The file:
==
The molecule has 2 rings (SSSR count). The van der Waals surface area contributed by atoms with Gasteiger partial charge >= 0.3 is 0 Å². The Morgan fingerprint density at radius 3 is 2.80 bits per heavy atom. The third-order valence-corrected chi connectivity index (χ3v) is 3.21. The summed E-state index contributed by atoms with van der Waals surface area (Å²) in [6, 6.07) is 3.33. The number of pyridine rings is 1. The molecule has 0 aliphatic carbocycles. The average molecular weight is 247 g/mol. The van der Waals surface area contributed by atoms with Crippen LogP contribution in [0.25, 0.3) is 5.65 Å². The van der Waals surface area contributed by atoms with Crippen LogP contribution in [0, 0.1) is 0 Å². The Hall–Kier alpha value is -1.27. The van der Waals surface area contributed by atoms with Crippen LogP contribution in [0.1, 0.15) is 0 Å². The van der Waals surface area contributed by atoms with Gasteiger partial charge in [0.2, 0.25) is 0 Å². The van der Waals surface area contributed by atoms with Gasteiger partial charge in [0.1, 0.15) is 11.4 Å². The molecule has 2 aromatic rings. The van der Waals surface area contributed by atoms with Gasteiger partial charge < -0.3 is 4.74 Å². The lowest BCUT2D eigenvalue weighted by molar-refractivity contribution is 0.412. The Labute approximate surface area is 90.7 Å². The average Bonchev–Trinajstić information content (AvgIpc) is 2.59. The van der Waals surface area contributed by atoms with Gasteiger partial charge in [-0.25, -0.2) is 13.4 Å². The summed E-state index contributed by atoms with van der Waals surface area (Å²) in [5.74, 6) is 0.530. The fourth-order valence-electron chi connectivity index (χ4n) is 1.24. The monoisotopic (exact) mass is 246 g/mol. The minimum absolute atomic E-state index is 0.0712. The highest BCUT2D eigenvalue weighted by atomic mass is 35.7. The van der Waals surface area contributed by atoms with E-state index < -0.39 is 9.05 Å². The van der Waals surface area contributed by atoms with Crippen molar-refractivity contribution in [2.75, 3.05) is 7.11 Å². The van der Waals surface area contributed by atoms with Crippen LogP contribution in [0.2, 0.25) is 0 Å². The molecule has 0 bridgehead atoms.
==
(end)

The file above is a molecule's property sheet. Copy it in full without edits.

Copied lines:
The molecule has 2 rings (SSSR count). The van der Waals surface area contributed by atoms with Gasteiger partial charge >= 0.3 is 0 Å². The Morgan fingerprint density at radius 3 is 2.80 bits per heavy atom. The third-order valence-corrected chi connectivity index (χ3v) is 3.21. The summed E-state index contributed by atoms with van der Waals surface area (Å²) in [6, 6.07) is 3.33. The number of pyridine rings is 1. The molecule has 0 aliphatic carbocycles. The average molecular weight is 247 g/mol. The van der Waals surface area contributed by atoms with Crippen LogP contribution in [0.25, 0.3) is 5.65 Å². The van der Waals surface area contributed by atoms with Crippen LogP contribution in [0, 0.1) is 0 Å². The Hall–Kier alpha value is -1.27. The van der Waals surface area contributed by atoms with Crippen LogP contribution in [0.1, 0.15) is 0 Å². The van der Waals surface area contributed by atoms with Gasteiger partial charge in [0.2, 0.25) is 0 Å². The van der Waals surface area contributed by atoms with Gasteiger partial charge in [0.1, 0.15) is 11.4 Å². The molecule has 2 aromatic rings. The van der Waals surface area contributed by atoms with Gasteiger partial charge < -0.3 is 4.74 Å². The lowest BCUT2D eigenvalue weighted by molar-refractivity contribution is 0.412. The Labute approximate surface area is 90.7 Å². The average Bonchev–Trinajstić information content (AvgIpc) is 2.59. The van der Waals surface area contributed by atoms with Gasteiger partial charge in [-0.25, -0.2) is 13.4 Å². The summed E-state index contributed by atoms with van der Waals surface area (Å²) in [5.74, 6) is 0.530. The fourth-order valence-electron chi connectivity index (χ4n) is 1.24. The monoisotopic (exact) mass is 246 g/mol. The minimum absolute atomic E-state index is 0.0712. The highest BCUT2D eigenvalue weighted by atomic mass is 35.7. The van der Waals surface area contributed by atoms with E-state index < -0.39 is 9.05 Å². The van der Waals surface area contributed by atoms with Crippen molar-refractivity contribution in [2.75, 3.05) is 7.11 Å². The van der Waals surface area contributed by atoms with Crippen LogP contribution in [0.2, 0.25) is 0 Å². The molecule has 0 bridgehead atoms.